There are more comfortable seasons in southwest Missouri than late summer, but the revelers didn't mind. It's no exaggeration to say the crowd was transported to another time when Poplar Heights Farm had its grand opening as a living history farm and nature conservancy August 14 and 15.
Poplar Heights Farm, near Butler, Mo., restored to 1880s glory.
Visitors parked their modern buggies and were taken to and around the fully restored late 19th century, 640-acre working farm in Percheron-drawn wagons; toured the restored 1870 main house, 1870s threshing barn, summer kitchen/root cellar and 1895 broom corn barn; saw felting, dying, looms, weaving, spinning and broom-making; sampled quark and heirloom vegetables such as turn-of-last-century tomatoes, lemon cucumbers, summer and winter squash; and watched sheepherding demonstrations, a master stonecutter, blacksmiths, quilters, hay jumping and Nadine the cow.
(Percheron horses were a prized breed; these sturdy horses could be ridden cross-country and jump fences, then turn around to plow and harvest. Quark is soft, white, un-aged cheese, distinct from cottage cheese or ricotta. Heirloom variety plants are crops common in earlier times, not used in modern large-scale agriculture. The trend of growing heirloom plants has been growing in popularity in the United States and Europe.)
Drive and determination
The living history farm and conservancy was the fruit of dozens of individuals' hard work and dedication, but none more so than Helen Bartlett Kling '35, one of four sisters who attended Christian College at the height of the Depression. Kling, now 94 and nearly blind, threw herself into the restoration of her family's farm by supervising carpenters, planting heirloom vegetables and acting as secretary/treasurer of the farm foundation.
Kling freely credits Christian, now Columbia College, with instilling in her the drive and determination to restore the farm. The family also plans to apply for federal national historic site status.
The sisters were:
Helen Bartlett Kling '35
Esther Ruth Bartlett Rice '37
Agnes Magdalene "Jerry" Bartlett Bishop '32
Royce Bartlett '41
Kling is the only one of the four still alive. Kling was also editor of Microphone, the Christian College student newspaper.
According to her daughter, Melissa Kling Phillips, the project began more than a century ago. At her grandmother's wedding party in 1909, Phillips writes, "the sisters were lamenting how much everything was changing... Technology had brought electric lights, steam engines, the telephone... Their county had suffered terrible devastation during the Civil War and was well on its way to recovery with tremendous growth brought by the new railroads, coal mining and commercial business."
The women insisted there must be a way to hold on to this rapidly vanishing way of life.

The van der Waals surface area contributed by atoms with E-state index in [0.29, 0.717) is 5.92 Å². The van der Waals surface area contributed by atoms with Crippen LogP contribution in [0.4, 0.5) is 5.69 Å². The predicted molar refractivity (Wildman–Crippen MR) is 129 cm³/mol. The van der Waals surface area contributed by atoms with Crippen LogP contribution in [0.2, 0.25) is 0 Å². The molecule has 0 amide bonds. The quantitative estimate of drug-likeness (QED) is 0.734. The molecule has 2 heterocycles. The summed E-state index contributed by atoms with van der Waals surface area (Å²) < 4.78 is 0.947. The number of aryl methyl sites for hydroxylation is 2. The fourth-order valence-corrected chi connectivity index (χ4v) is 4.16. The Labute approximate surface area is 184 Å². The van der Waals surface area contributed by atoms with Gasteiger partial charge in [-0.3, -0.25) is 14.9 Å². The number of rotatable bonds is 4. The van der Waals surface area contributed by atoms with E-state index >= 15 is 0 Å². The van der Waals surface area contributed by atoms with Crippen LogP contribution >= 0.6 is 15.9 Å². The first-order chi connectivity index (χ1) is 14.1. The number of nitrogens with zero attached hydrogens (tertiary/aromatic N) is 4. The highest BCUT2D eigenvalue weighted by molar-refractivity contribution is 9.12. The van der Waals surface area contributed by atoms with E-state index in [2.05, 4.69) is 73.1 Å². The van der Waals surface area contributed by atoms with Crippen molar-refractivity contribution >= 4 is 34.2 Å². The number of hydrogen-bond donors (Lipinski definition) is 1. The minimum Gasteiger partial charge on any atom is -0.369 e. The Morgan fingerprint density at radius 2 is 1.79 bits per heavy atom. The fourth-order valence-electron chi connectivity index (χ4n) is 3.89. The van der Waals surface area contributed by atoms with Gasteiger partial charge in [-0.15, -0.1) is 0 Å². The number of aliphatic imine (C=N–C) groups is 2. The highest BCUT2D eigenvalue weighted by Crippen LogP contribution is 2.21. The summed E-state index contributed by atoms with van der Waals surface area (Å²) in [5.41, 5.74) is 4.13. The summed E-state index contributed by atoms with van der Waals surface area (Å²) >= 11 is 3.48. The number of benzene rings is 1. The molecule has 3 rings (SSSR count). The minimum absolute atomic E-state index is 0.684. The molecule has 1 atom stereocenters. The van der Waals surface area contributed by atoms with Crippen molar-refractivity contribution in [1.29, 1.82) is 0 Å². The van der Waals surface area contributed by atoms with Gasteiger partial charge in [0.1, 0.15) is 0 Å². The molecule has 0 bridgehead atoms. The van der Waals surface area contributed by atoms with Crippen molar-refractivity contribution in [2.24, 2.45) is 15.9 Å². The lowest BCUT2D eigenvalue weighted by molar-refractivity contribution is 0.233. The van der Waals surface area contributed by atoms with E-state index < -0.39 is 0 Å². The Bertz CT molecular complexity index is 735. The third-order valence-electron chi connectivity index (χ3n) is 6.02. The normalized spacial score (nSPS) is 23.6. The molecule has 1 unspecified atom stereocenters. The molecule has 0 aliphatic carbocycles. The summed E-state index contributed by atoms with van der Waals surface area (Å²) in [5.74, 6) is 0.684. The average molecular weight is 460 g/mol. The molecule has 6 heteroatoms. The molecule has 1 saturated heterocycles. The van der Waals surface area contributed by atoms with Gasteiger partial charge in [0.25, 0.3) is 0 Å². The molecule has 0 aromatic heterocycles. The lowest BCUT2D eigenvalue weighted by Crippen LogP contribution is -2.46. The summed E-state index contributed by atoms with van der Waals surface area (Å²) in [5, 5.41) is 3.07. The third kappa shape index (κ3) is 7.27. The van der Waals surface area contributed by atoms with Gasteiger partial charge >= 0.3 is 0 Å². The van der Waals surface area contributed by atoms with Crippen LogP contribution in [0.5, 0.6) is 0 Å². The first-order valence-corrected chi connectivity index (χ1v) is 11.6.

"Women can be determined folks," Phillips, a long-time elementary schoolteacher for Johnson County , Kan., who now runs the family's memorial business, writes, "and over the years, as weddings, funerals and other family gatherings brought them back together, they remembered, wrote stories of their childhood, set aside family photos, treasures and planned" for Poplar Heights Farm. Eventually the old farmstead became vacant, but the family kept the property up. The farm passed into a charitable foundation in 1997, and that's when Helen Bartlett Kling's work really began.
A daunting task
"She promptly took charge of guiding the development of Poplar Heights Farm," writes Phillips. "She turned down the chairmanship, instead insisting she would be secretary/treasurer. At 82, her new job was to ensure the family dream became reality."
It was a daunting task: Farm buildings needed complete and historically accurate restoration, educational programs had to be developed, staff hired, gardens planted, budgets developed and investments tracked. It took an entire year just to clear the brush. Kling poured tens of thousands of dollars of her own money into Poplar Heights Farm.
At 94, Kling uses a cane but still makes nearly daily trips to the farm to check on everything, magnifying glass in hand. "Her mind is sharp as a steel trap and her energy is unbelievable," Phillips writes.
"She often credits Christian College for her successes in life. She told us repeatedly when we were growing up that the college made her ready to face any future, that education was paramount to success and that diligence, perseverance and imagination were essential in life's endeavors."
For more information about Poplar Heights Farm, go to www.poplarheightsfarm.org.
For more information about how Columbia College can help you achieve your life's vision, go to www.ccis.edu.